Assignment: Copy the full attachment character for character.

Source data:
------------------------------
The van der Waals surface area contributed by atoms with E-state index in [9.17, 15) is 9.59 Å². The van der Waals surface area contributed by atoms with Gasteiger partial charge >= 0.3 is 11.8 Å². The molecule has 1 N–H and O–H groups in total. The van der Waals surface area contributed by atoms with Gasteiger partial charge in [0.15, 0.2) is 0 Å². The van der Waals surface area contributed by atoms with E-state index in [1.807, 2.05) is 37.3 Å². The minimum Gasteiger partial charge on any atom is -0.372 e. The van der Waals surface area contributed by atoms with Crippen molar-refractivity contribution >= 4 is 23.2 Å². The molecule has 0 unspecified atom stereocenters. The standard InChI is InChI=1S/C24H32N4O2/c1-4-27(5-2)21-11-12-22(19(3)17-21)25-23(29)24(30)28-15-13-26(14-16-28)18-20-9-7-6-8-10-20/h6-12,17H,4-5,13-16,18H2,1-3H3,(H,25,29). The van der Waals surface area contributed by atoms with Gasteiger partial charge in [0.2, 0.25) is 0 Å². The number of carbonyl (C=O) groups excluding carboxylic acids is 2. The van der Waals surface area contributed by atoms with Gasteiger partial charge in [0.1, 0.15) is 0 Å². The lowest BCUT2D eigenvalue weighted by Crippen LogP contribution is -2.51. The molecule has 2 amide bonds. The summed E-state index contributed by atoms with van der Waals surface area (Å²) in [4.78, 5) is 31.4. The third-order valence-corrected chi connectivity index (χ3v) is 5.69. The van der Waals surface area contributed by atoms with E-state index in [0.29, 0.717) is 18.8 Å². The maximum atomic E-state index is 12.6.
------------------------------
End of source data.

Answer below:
The van der Waals surface area contributed by atoms with E-state index in [9.17, 15) is 9.59 Å². The van der Waals surface area contributed by atoms with Gasteiger partial charge >= 0.3 is 11.8 Å². The molecule has 1 N–H and O–H groups in total. The van der Waals surface area contributed by atoms with Gasteiger partial charge in [0.15, 0.2) is 0 Å². The van der Waals surface area contributed by atoms with E-state index in [1.807, 2.05) is 37.3 Å². The minimum Gasteiger partial charge on any atom is -0.372 e. The van der Waals surface area contributed by atoms with Crippen molar-refractivity contribution >= 4 is 23.2 Å². The molecule has 0 unspecified atom stereocenters. The standard InChI is InChI=1S/C24H32N4O2/c1-4-27(5-2)21-11-12-22(19(3)17-21)25-23(29)24(30)28-15-13-26(14-16-28)18-20-9-7-6-8-10-20/h6-12,17H,4-5,13-16,18H2,1-3H3,(H,25,29). The van der Waals surface area contributed by atoms with Gasteiger partial charge in [0.2, 0.25) is 0 Å². The number of carbonyl (C=O) groups excluding carboxylic acids is 2. The van der Waals surface area contributed by atoms with Gasteiger partial charge in [0.1, 0.15) is 0 Å². The lowest BCUT2D eigenvalue weighted by Crippen LogP contribution is -2.51. The molecule has 2 amide bonds. The summed E-state index contributed by atoms with van der Waals surface area (Å²) in [4.78, 5) is 31.4. The third-order valence-corrected chi connectivity index (χ3v) is 5.69. The van der Waals surface area contributed by atoms with E-state index in [0.29, 0.717) is 18.8 Å². The maximum atomic E-state index is 12.6.